CIPO’s new approach bears a resemblance to that used in the United States, where examiners are directed to consider whether an abstract idea is sufficiently “integrated into a practical application” and where additional elements – such as a computer – must be meaningful limitations that provide more than “extra-solution activity.” The notice also provides examples of patentable subject matter analysis for computer-implemented method and system claims.
Taken at face value, the new guidance is a welcome development. For examiners, it provides a reasonably clear roadmap for assessing patentable subject matter. For applicants, the new guidance gives hope that computer-implemented inventions will be considered more holistically. Specifically, all computer elements of an invention should now be considered for the purposes of assessing subject matter, so long as they “cooperate with other elements” to form the “actual invention.” There remains a risk, however, that under the new guidance examiners will continue to disregard computer elements of claims that they deem insufficiently connected to the “actual invention.” It remains to be seen how the guidance will be implemented in the coming months.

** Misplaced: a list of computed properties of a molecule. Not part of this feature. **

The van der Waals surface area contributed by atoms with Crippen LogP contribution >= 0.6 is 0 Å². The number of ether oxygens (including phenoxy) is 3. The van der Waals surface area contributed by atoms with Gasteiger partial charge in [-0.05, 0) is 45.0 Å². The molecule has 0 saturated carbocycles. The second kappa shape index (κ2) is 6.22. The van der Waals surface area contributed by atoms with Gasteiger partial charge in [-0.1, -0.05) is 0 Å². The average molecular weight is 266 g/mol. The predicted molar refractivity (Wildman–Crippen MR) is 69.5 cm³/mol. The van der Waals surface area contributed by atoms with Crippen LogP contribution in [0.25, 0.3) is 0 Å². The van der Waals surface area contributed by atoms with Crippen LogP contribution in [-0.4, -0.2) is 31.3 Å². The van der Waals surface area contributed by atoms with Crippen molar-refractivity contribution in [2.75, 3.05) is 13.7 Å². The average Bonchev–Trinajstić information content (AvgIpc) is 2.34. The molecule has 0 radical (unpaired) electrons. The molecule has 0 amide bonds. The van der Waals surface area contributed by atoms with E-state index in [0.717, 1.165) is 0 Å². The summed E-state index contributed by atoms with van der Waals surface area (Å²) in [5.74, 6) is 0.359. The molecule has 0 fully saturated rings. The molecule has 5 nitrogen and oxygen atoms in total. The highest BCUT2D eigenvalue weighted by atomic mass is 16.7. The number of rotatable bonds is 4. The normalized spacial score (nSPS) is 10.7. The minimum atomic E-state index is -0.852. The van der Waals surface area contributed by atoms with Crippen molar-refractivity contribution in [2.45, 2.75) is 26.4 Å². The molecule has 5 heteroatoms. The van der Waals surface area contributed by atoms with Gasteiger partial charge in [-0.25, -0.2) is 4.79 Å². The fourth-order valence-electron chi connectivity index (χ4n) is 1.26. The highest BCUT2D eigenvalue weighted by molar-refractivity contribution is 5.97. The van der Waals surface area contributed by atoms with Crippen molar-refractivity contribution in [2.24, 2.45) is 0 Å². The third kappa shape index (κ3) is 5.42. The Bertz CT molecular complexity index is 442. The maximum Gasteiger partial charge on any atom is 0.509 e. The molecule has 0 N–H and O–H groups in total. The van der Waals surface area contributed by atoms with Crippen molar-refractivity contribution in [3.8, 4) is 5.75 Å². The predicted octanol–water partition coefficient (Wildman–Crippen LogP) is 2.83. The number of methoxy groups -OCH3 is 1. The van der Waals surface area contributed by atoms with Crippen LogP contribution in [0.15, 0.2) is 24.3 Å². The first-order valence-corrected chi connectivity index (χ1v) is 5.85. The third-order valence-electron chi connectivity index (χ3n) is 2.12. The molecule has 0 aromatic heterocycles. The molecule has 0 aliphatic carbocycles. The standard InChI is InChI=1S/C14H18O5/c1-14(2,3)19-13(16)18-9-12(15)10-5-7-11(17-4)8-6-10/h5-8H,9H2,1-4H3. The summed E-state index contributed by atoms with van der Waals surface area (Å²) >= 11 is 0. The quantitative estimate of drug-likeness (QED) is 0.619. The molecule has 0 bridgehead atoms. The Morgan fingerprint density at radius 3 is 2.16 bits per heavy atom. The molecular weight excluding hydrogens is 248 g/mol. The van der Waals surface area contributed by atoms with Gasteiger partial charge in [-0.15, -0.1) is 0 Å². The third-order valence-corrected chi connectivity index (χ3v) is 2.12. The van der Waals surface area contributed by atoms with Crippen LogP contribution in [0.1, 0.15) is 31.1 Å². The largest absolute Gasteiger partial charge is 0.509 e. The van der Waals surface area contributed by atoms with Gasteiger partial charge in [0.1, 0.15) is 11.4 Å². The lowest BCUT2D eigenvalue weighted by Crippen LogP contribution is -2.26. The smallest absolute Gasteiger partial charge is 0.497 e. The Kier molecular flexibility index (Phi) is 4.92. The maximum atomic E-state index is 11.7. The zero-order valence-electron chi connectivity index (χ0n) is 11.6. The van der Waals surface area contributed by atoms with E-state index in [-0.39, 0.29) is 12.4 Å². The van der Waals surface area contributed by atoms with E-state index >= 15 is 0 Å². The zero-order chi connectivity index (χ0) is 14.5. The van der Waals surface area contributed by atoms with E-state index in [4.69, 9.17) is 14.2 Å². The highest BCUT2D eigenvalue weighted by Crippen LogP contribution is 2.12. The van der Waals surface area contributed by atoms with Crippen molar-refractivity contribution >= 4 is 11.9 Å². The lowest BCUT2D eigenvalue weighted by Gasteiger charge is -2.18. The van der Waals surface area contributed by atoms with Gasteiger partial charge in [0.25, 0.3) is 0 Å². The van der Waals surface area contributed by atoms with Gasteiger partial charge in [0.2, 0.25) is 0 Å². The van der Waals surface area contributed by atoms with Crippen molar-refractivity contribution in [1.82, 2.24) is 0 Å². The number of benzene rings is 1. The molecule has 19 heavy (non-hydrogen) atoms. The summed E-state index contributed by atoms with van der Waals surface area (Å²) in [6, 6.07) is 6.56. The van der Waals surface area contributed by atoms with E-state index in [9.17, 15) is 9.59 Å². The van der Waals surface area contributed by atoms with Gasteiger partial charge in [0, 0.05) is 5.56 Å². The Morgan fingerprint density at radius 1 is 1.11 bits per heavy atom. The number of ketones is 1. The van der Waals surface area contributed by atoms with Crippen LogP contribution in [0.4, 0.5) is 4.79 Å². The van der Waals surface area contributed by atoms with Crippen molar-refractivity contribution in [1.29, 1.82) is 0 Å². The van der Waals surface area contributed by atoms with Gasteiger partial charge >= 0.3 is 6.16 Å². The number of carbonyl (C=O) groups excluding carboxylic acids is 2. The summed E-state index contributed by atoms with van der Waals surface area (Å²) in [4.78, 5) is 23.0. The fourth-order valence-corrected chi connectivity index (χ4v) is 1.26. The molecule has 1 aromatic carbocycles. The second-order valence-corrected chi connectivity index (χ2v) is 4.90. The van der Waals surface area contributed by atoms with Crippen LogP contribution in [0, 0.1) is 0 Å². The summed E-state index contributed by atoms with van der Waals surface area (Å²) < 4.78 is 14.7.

Subject Matter Eligibility in the United States – USPTO Revises Examination Manual
On June 30, 2020, the United States Patent and Trademark Office (USPTO) revised the Manual of Patent Examining Procedure (MPEP) Ninth Edition and updated it to reflect current USPTO patent practice and relevant case law as of October 31, 2019. In particular, these changes updated the MPEP to reflect current USPTO practice regarding the patent subject matter eligibility of high tech and life sciences inventions.
The MPEP is a guidance document regarding patent prosecution practices and procedures used extensively by U.S. patent examiners, patent agents and the public. While the MPEP does not have the force and effect of law, USPTO patent examiners routinely follow the guidance it contains. An up-to-date MPEP increases the predictability of patent examination and consequently reduces the cost of patent prosecution.